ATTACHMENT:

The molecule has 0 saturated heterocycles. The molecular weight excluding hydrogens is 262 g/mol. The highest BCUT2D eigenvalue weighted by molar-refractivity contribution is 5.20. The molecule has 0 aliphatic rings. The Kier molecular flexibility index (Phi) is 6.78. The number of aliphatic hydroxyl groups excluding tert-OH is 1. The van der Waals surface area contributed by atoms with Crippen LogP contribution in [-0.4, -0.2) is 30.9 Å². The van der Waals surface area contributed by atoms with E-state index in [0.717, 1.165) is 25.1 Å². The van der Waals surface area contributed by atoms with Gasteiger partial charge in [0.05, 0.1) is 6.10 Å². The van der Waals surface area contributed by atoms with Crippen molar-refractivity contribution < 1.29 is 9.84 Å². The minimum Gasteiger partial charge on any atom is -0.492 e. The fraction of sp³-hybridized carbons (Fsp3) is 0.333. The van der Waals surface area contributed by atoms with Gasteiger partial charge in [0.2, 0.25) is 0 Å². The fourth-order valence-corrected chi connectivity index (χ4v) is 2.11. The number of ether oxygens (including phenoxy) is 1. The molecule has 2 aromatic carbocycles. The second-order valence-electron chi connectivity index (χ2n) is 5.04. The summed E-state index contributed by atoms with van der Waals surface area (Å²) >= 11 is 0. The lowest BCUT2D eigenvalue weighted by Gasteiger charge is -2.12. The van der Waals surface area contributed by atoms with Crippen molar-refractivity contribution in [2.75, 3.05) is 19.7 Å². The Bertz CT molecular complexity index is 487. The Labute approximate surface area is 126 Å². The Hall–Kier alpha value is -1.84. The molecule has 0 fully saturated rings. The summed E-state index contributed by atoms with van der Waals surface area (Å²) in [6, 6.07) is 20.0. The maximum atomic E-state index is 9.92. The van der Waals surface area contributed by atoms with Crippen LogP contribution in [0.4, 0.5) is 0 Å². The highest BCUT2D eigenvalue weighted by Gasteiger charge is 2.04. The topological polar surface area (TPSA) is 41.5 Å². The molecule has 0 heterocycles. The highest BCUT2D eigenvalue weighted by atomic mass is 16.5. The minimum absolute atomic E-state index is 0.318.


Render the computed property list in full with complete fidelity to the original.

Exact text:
The molecule has 0 saturated heterocycles. The molecular weight excluding hydrogens is 262 g/mol. The highest BCUT2D eigenvalue weighted by molar-refractivity contribution is 5.20. The molecule has 0 aliphatic rings. The Kier molecular flexibility index (Phi) is 6.78. The number of aliphatic hydroxyl groups excluding tert-OH is 1. The van der Waals surface area contributed by atoms with Crippen LogP contribution in [-0.4, -0.2) is 30.9 Å². The van der Waals surface area contributed by atoms with E-state index in [0.717, 1.165) is 25.1 Å². The van der Waals surface area contributed by atoms with Gasteiger partial charge in [0.05, 0.1) is 6.10 Å². The van der Waals surface area contributed by atoms with Crippen molar-refractivity contribution < 1.29 is 9.84 Å². The minimum Gasteiger partial charge on any atom is -0.492 e. The fraction of sp³-hybridized carbons (Fsp3) is 0.333. The van der Waals surface area contributed by atoms with Gasteiger partial charge in [0.2, 0.25) is 0 Å². The fourth-order valence-corrected chi connectivity index (χ4v) is 2.11. The number of ether oxygens (including phenoxy) is 1. The molecule has 2 aromatic carbocycles. The second-order valence-electron chi connectivity index (χ2n) is 5.04. The summed E-state index contributed by atoms with van der Waals surface area (Å²) >= 11 is 0. The lowest BCUT2D eigenvalue weighted by Gasteiger charge is -2.12. The van der Waals surface area contributed by atoms with Crippen molar-refractivity contribution in [2.75, 3.05) is 19.7 Å². The Bertz CT molecular complexity index is 487. The Labute approximate surface area is 126 Å². The Hall–Kier alpha value is -1.84. The molecule has 0 fully saturated rings. The summed E-state index contributed by atoms with van der Waals surface area (Å²) in [6, 6.07) is 20.0. The maximum atomic E-state index is 9.92. The van der Waals surface area contributed by atoms with Crippen LogP contribution in [0.4, 0.5) is 0 Å². The highest BCUT2D eigenvalue weighted by Gasteiger charge is 2.04. The topological polar surface area (TPSA) is 41.5 Å². The molecule has 0 heterocycles. The highest BCUT2D eigenvalue weighted by atomic mass is 16.5. The minimum absolute atomic E-state index is 0.318.